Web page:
With new label intact, indie rock sensation Death Cab for Cutie has moved up in the world, so to speak. Ignoring the big no-no that is signing to a major label after several years of success on an indie one, Death Cab has made the leap that most indie groups dream of and dread at the same time. Nevertheless, while die-hard fans assert that the band had sold its butcher’s knife for vegetable cutters, the music remains as sharp as ever.
Plans is filled with melancholy, earthy tunes reminiscent of singer/songwriter Ben Gibbard’s other musical group, The Postal Service. Unlike Give Up, though, every song on Plans stands on its own. The album, in comparison with recent album releases, is also very organized. You can feel the connection of each song as it progresses as well as the consistency of mood that is carried from chorus to chorus.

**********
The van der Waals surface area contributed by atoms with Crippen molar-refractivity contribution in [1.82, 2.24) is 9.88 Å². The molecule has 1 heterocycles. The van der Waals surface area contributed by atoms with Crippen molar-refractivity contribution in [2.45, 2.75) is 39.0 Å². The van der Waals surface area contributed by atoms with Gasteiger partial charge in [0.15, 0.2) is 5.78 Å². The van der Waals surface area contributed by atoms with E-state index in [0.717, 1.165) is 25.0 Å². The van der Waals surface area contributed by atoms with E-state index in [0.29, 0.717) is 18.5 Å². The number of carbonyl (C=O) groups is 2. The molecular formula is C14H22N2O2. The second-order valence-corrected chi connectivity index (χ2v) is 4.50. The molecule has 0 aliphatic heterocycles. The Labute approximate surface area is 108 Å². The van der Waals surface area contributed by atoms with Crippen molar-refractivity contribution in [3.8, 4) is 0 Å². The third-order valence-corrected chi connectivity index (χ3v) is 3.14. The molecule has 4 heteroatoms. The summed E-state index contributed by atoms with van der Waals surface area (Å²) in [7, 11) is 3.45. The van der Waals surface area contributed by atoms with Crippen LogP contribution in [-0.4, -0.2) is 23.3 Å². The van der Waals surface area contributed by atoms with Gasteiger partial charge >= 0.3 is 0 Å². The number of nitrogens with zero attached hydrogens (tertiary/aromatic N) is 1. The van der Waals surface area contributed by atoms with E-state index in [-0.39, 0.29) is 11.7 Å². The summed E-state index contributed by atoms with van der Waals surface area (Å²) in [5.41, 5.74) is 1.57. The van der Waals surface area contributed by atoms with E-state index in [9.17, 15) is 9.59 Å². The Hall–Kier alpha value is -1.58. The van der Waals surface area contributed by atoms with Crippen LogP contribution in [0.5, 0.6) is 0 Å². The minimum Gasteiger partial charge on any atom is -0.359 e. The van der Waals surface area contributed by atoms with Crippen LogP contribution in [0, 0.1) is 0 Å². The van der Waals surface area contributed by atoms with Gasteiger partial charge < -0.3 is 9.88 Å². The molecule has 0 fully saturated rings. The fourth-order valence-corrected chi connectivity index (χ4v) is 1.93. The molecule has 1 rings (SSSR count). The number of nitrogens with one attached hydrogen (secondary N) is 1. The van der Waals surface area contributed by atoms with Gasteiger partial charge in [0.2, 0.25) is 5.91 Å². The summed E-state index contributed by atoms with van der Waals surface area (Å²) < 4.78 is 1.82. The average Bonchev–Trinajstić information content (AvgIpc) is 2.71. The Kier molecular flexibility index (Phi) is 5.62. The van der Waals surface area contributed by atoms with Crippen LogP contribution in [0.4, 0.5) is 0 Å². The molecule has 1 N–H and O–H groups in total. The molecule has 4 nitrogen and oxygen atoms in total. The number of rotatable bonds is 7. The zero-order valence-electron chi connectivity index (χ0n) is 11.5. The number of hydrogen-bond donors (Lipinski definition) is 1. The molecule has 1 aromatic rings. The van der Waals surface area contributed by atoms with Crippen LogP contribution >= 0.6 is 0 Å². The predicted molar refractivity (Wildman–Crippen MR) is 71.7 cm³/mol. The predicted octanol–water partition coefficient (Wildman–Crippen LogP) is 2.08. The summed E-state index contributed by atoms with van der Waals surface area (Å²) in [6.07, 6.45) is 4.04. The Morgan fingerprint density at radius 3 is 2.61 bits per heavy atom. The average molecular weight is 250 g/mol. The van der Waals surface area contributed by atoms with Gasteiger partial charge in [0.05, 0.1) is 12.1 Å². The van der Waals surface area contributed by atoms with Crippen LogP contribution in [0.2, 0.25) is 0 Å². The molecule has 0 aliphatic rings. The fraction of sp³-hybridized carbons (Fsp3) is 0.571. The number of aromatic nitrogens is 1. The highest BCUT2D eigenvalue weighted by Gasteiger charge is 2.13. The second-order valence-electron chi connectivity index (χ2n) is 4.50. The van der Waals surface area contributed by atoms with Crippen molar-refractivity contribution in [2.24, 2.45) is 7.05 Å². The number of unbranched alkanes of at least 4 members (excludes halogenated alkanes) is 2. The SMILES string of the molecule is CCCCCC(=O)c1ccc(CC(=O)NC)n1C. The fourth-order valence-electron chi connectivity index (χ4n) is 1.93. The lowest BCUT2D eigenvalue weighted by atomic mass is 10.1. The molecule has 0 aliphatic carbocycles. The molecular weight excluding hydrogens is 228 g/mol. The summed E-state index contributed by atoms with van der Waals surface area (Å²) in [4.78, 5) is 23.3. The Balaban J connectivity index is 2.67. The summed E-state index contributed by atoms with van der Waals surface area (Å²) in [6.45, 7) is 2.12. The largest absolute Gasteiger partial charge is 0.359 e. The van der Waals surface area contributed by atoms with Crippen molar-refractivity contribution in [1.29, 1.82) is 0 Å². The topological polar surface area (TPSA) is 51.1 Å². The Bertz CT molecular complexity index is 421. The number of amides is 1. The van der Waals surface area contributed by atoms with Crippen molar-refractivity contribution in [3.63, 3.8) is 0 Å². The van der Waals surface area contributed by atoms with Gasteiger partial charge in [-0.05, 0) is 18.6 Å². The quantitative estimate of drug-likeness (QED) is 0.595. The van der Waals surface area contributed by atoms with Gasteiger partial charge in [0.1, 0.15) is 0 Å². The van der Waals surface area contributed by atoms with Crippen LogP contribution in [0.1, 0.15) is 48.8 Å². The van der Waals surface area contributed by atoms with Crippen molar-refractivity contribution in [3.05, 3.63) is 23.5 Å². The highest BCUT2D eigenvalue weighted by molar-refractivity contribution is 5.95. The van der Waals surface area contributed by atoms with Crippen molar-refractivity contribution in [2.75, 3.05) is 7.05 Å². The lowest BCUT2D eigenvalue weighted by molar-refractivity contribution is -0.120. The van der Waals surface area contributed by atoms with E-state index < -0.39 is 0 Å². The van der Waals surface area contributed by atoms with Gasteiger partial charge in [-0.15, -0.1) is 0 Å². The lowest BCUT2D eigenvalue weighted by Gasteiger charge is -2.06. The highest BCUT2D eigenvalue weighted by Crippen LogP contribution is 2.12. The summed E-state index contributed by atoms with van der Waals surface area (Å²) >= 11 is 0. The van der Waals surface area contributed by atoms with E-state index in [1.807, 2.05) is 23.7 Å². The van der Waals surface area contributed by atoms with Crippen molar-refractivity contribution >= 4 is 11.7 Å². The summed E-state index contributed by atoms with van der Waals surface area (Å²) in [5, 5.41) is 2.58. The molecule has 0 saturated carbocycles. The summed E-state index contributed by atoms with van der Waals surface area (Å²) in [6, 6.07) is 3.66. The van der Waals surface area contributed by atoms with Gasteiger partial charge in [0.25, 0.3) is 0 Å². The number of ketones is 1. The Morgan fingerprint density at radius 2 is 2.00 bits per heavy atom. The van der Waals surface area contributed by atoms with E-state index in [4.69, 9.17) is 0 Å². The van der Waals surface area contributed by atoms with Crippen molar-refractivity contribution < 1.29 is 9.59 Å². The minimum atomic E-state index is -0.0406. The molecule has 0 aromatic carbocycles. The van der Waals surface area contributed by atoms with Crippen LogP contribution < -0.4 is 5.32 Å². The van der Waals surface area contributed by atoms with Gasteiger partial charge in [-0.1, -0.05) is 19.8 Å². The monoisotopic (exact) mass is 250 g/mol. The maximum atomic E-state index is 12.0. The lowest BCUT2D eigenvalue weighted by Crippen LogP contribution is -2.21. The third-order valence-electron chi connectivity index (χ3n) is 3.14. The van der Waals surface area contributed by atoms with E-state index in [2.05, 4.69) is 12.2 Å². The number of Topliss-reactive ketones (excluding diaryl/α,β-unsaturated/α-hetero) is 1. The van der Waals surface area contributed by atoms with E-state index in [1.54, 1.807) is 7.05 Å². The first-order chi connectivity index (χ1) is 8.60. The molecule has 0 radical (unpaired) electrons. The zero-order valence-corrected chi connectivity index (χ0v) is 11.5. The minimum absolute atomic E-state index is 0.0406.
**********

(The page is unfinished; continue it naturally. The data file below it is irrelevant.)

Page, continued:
Despite its tone, the album is fairly hopeful compared to Death Cab’s earlier efforts. It almost feels like pessimism has become a requirement for indie bands, so the change is more than welcome. Gibbard’s lyrics are stronger than ever here. The actual music almost seems secondary sometimes when compared to the accomplished power of Gibbard’s words. When Gibbard sings, “But I didn’t care where I was going. They’re all different names for the same thing,” you can feel the weight of the world crush down on you, but at least there’s someone to identify with. Certain emotions just seem impossible to convey on paper, but Gibbard always seems to find a way.
This album might as well be Gibbard’s heart served on a silver platter. Filled with poetry and compassion, it sets a new standard for indie rock- and maybe it will finally conquer the assumption that major labels destroy bands.
Danny Gordon can be contacted at firstname.lastname@example.org.